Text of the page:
When I was a youngster, getting a magazine felt like the single biggest treat in the world. Mainly I think it’s because they gave out free purple lip gloss and clumpy mascara that allowed me to morph into an MUA at every sleepover I attended, but I also liked finding out which member of the Zoey 101 cast I was via the medium of flow chart quizzes. Plus, I always felt like whipping a copy of Mizz out during break time would give me extra cool points (and I was a distinctly uncool kid, so I needed as many as I could get).
On a recent trip to buy an absurd amount of metallic stationary I came face to face with tween magazine nostalgia. It reminded me of just how dedicated I was to begging my parents to buy me one every time I walked past a corner shop. But aside from essentially asking my Dad to remortgage our house so that I could get stickers of S-Club Junior, I’m pretty sure that I would do anything that those pages told me. They were essentially my bible, which made me wonder whether they were teaching me the kinds of things that I would want to teach younger me given the opportunity.
And that is the story of how I ended up purchasing a whole rack of tween magazines out of curiosity. Who’s an adult now, huh?! Mainly I was surprised to see that the celebrities of my day had been replaced by internet stars, but I also gained a lot of insight about what I think these magazines are doing amazingly right, as well as what they desperately need to improve on.
Recent years have seen a rise in childhood anxiety and as somebody who was worried 24/7 about school, I know the importance of teaching young people about maintaining their mental health. I was surprised to see publications who seem to make most of their money from talking about Alfie Dayes and getting people to check out their Snapchat discuss the possible dangers of over-using the internet. Shout even had a “The Ten Rules of Social Media” spread which concluded that “Social media is a choice and you should only use it if it doesn’t have a negative impact on yourself and others!" There were also various pages with professional advice on how to relax when you’re stressed and how to live a more balanced life which included meditative colouring sections. What's not to love?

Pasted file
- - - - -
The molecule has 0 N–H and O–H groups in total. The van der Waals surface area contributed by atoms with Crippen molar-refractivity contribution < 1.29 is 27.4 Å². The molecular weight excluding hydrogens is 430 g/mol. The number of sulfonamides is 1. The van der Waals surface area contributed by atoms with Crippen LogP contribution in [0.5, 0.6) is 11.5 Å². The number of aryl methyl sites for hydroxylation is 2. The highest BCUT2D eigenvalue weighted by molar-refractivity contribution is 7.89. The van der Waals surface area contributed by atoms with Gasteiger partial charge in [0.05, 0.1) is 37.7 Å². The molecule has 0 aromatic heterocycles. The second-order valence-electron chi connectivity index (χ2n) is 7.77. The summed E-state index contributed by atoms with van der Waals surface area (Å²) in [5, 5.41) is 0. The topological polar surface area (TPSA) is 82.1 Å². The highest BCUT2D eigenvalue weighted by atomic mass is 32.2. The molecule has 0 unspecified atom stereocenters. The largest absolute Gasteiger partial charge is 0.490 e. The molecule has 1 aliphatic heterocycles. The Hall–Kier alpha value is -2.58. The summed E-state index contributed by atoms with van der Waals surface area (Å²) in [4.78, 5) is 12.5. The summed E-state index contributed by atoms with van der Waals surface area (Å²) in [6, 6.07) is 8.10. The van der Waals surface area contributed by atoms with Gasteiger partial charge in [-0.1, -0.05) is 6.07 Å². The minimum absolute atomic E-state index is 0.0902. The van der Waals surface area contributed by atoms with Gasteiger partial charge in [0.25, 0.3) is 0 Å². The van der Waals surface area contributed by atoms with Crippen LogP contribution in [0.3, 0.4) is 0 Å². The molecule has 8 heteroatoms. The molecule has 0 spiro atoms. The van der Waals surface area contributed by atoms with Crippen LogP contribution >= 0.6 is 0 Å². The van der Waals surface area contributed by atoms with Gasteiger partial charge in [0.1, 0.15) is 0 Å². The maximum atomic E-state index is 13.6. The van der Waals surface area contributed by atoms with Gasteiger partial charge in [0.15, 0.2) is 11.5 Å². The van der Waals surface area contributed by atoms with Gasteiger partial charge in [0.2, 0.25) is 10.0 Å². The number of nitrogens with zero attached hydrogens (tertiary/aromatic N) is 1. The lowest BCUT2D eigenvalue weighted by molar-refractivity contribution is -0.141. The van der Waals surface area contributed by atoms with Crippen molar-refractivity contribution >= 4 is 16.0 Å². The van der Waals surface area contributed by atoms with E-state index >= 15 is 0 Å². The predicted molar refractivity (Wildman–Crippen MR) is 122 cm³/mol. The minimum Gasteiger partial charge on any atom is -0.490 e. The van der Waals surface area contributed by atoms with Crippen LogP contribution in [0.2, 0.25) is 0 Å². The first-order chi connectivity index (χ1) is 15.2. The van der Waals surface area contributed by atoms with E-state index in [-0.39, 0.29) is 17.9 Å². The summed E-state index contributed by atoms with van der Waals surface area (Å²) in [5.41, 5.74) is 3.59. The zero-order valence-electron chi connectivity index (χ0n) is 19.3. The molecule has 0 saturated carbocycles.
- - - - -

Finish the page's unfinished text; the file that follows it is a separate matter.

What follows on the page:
I’m a total sucker for a positive affirmation, so when I saw that these magazines had them on every other page I was more than a little excited. When I saw that they had them on stickers, I lost my shit. I love that Shout and Top of the Pops were telling their readers to “make their dreams a reality” and that they are “full time fierce”. That’s the kind of self-assurance that they need to be armed with as they enter their teenage years.
Girl Talk won me over after their first page which included “The Girl Talk Promise”. On the list was “I will love myself the way I am”, “By working hard I know that I can achieve great things” and “I believe that girls and boys are equal”. Doesn’t that make you all fuzzy inside? The girls reading this kind of stuff are going to be the ones that change the world one day and they know it.
However, as I'll talk about shortly, their feminism is ultimately flawed.
I can’t decide where I stand on this matter. On the one hand, they casually mention female celebrities and their wives and talk about the difficulties of defining sexuality, on the other they are painfully heteronormative. Quizzes to find which Youtuber should be your boyfriend. That sort of thing. Although I don’t think they’re doing terribly, I think they could definitely improve.
On the plus side, I liked the fact that there was a spread in Shout about how totally fine it is to be single. Yay for relieving the pressure on youngsters slightly!
And here we have probably the only deeply problematic thing that I found with these magazines: Lack of representation. Considering how many times I saw the words “girl power” on their pages (almost as many times as I saw Zoella’s face) I was sad to see that 99% of the women and girls they featured were white. Models, YouTubers, even illustrations were distinctly Caucasian. These are the only kinds of magazines on the market for the ‘tween’ age bracket, so it’s a disturbing reality that people of colour just don’t see themselves represented. To be honest, I was pretty excited by how progressive they were until I noticed this. It's upsetting that they want to promote positivity and innately feminist concepts, but apparently only if you're white.